By Rob Peterson, NBA.com
Posted Feb 6 2009 7:19PM
If you want an immediate referendum on which NBA players are playing the best right now, there may be no better way to get it than to look at those named as All-Star reserves.
While the fans have their say with the starters, the NBA's 30 head coaches get to make the call on the final seven spots in each conference. It's the ultimate insiders' fantasy team, with the only restrictions being that coaches can't choose their own players and they must pick two guards, two forwards, a center and two players regardless of position. There is no salary cap, no trade-kickers and no throw-in second-round draft picks in 2032.
|Orlando's Rashard Lewis and Jameer Nelson (as well as Shaquille O'Neal from the hometown Suns) mark the 2009 All-Star Game reserves. Read Full Article|
So it might have been surprising, to some, to see perennial All-Stars such as Ray Allen, Vince Carter and Steve Nash missing among the reserves announced Thursday for the All-Star Game in Phoenix. And then there are the relative newcomers left off the rosters, too, like Cleveland's Mo Williams, Boston's Rajon Rondo, Utah's Paul Millsap, Minnesota's Al Jefferson and Oklahoma City's Kevin Durant. All are having worthy seasons.
Still, it's tough to argue with the coaches' final 14 choices, 13 of which NBA.com's John Schuhmann and Dave McMenamin predicted correctly last week. McMenamin had the only misstep. Millsap lost out on a spot to New Orleans' David West (pictured above).
While some may quibble with the selection of the Hornets' 6-foot-9 forward, he is averaging 20.0 points per game compared to Millsap's 15.6 a game. Add in the fact that the Hornets are five games better than the Jazz and you can see why the coaches turned their eyes toward West.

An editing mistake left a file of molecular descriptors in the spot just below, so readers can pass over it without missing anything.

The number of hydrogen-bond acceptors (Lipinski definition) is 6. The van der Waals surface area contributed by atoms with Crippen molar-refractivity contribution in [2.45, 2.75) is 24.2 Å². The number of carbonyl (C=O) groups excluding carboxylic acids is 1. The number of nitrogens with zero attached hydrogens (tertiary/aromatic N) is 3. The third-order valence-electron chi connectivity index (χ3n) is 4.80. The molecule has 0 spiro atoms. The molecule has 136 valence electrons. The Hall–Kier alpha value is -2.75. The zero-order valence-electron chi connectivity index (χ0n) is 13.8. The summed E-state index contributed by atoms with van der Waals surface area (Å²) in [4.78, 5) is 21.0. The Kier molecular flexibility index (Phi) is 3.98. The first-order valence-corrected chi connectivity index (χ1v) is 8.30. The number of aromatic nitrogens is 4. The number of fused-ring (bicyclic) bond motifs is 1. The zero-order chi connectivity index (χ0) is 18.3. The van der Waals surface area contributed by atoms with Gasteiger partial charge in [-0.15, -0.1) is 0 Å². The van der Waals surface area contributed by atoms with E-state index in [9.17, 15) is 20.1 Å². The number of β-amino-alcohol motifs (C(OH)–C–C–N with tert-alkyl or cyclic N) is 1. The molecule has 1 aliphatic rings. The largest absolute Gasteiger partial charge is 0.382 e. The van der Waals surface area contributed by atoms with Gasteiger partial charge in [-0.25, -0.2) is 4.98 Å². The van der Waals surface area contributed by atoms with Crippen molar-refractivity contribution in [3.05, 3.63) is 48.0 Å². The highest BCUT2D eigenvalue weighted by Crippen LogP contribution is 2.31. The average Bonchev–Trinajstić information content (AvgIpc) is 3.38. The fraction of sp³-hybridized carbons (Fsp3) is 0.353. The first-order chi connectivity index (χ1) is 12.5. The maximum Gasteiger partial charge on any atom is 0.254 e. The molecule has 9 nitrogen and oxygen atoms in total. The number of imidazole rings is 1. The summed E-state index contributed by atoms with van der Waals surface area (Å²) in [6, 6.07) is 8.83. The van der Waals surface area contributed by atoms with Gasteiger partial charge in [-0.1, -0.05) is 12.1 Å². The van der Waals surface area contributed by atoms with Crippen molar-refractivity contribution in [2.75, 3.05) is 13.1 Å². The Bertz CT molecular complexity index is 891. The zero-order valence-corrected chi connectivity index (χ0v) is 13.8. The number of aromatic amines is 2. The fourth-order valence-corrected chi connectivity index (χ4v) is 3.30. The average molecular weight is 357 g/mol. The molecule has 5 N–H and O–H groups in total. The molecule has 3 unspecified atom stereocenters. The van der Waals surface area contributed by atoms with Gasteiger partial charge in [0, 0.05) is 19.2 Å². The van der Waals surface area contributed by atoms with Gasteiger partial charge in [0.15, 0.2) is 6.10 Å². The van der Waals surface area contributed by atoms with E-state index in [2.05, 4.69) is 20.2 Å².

Team success -- or the lack of it -- also may be the reason Durant, who is averaging 24.8 points per game (sixth in the NBA), wasn't named to the team. The Thunder are 11-35.
WESTERN CONFERENCE RESERVES
Usually, a team's record plays a large part in whether a player is considered All-Star worthy. But in the East, Toronto's Chris Bosh and Indiana's Danny Granger play for sub-.500 teams. And they both made the team.
Bosh fills a need for the East. He'll be the team's backup center and few, if any, big men in either conference can score or rebound as well as he does. Granger, a first-time All-Star, is putting up superlative numbers for the 18-28 Pacers. He's fourth in the NBA in scoring, at 25.8 points per game.
Meanwhile, when the fans selected Allen Iverson as a starter, that may have prevented Carter or Allen from being named to the team. Both are having better seasons than Iverson. They aren't having better seasons than Atlanta's Joe Johnson, Orlando's Jameer Nelson or Carter's teammate, Devin Harris, though, all of whom were rightfully named reserves. Nelson and Harris are both first-time All-Stars.
As for Cleveland's Williams, he has played well lately, but a slow start may have hampered his All-Star chances. Boston's Rondo had been touted as an All-Star candidate during the Celtics 19-game winning streak, but when the Celtics went 2-7 over a nine-game stretch, Rondo's shortcomings -- namely, his shaky outside shot -- were exposed.
In the West, the Suns' Nash, a two-time MVP, will miss the game. But Denver's Chauncey Billups, a legitimate MVP candidate, and San Antonio's Tony Parker have put up better numbers than Nash, who has had difficulty switching from Mike D'Antoni's free-flowing offense to Terry Porter's half-court sets, in which he must feed All-Stars Shaquille O'Neal and Amar'e Stoudemire.
O'Neal was named to his 15th All-Star team. Only Kareem Abdul-Jabbar has been selected to more (with 19). O'Neal, second in the league in field-goal percentage (.599), held off a late charge from Minnesota's Al Jefferson, who is averaging 22.7 points and 10.5 rebounds per game.
Maybe once Shaq retires, Jefferson will have his day in the sun. It won't be this year, though.
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